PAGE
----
Téléchargement en cours...

Things to see in Ouvéa

Set off to discover the most stunning sites and the most beautiful outings on Ouvéa, the gem of the Loyalty Islands, registered by Unesco as a World Heritage Site. Don’t forget your camrea.

Fayaoué District
Fayaoué Beach
Fayaoué Beach
On Ouvéa, the leeward coast has a very long beach, an almost uninterrupted and deserted ribbon of immaculate white sand. The Fayaoué Beach alone measures 22 km, and extends from Mouli Bridge to Wadrilla, which makes See more it the biggest beach in New Caledonia. Here you won’t have any trouble choosing where to put your pareo and tracking down down a quiet little corner: whatever day or time it is, there is no-one! Just a bunch of children doing somersaults in the turquoise water, and a lone fisherman using a majestic gesture to cast his corolla-shaped net, which captures sardines, silversides and other small mullet. Hide
The Wadrilla coconut oil distillery and soap factory
The Wadrilla coconut oil distillery and soap factory
With a coconut grove estimated at over 3,000 ha, Ouvéa launched the production of copra oil in 1991. After grinding and pressing, the coconuts are turned into oil (1 tonne of oil produced for 2 tonnes of copra treated), See more a biofuel which partly supplies the generator at the Ouenghé power plant. The plant provides about a third of the island’s power requirements. The rest of the production is used by the Iaaï soap factory, which since 2001 has been making household soap, soap perfumed with niaouli and even soapflakes for laundry detergent. Both the oil distillery and the soap factory can be visited free of charge. Meet up each weekday morning near the Wadrilla wharf. Hide
trou bleu d’Hanawa (Hanawa Blue Hole)
trou bleu d’Hanawa (Hanawa Blue Hole)
The Hanawa Blue Hole is hidden near the Casse-Cou pass, in the narrowest part of the isthmus that marks the boundary between the Fayaoué and Saint Joseph districts. This circular pool, 30 m in diameter and airforce blue See more in colour, is fed by seawater through fissures in the coral. A magical site of tranquil beauty, it is used as a bathing spot by local children and a refuge by sea turtles. One of Commander Cousteau’s teams explored it but never managed to reach the bottom. The Blue Hole is not easy to track down: ask for permission before venturing there. Hide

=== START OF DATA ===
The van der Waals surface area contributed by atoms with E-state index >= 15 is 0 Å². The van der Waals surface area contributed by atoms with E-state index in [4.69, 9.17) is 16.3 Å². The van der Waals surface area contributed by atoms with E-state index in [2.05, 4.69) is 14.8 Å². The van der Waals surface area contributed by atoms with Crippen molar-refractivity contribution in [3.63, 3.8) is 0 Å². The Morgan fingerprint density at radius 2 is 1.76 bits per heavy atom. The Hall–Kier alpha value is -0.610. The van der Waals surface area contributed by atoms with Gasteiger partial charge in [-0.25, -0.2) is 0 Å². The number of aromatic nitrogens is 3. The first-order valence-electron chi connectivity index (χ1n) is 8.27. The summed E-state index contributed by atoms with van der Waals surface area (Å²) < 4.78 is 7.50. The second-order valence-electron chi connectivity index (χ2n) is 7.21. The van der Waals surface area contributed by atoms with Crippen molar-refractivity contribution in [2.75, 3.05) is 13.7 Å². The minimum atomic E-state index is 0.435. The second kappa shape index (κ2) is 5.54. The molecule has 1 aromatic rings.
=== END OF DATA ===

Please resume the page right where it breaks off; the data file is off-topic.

The Saint-Paul vanilla plantation
The Saint-Paul vanilla plantation
In Saint Paul, Evelyne launched into the vanilla adventure about 10 years ago and her plantation, Vanico, today has nearly 4,000 stems. The visit lasts about an hour. The owner offers for sale vanilla pods and vanilla powder, See more for pastry or sauces. Along with Vanico, about 50 planters from the centre (Wadrilla, Banout, Hnyimaha) and the north of the island (Teouta, Weneki, Takedji and especially Gossanah) have formed an association, Bunen Hnyei Iaaï (perfume of Ouvéa). At a time when a Vanilla Centre is opening on Lifou, the association’s main objective is to best meet the growing demand for green pods. Hide
Mouli District
The Mouli Bridge
The Mouli Bridge
Mouli Bridge (1984) spans the strait separating the main island of Ouvéa from the Mouli isthmus, which has an idyllic beach and is the departure point for the Southern Pleaides islets. This structure with its ultramarine guardrails See more offers an unforgettable view towards the Lékiny Cliffs and the bay of the same name, which has been transformed into a fishing reserve for the inhabitants of little Fayawa Island (swimming banned). Above all, it is a favoured point for observing the aquatic fauna which constantly slip between its pillars: spotted eagle or manta rays, trevally, sharks, turtles, barracudas and so on. And what words can describe the shifting greens and blues painted on the surface of the lagoon by the sun as it plays with the clouds? Hide
The Lékiny Cliffs
The Lékiny Cliffs
Following many geological upheavals, the Ouvéa atoll gradually subsided to the west, giving birth to the islets. On the east coast, the land rose up to form high coral cliffs, sculpted by erosion. To reach the Lékiny Cliffs See more from the campsite, there are two solutions: the glass-bottomed boat at high tide or by foot at low tide. A short wooden ladder is used to get up to the first level of the grey cliff, a shaded balcony which leads to a small cave arranged as a chapel. On one side, the gentle turquoise of the lagoon, on the other the deep blue of the ocean crashing furiously behind the cliff. A stroll balanced between sky and sea... Hide
Ouvéa sculptors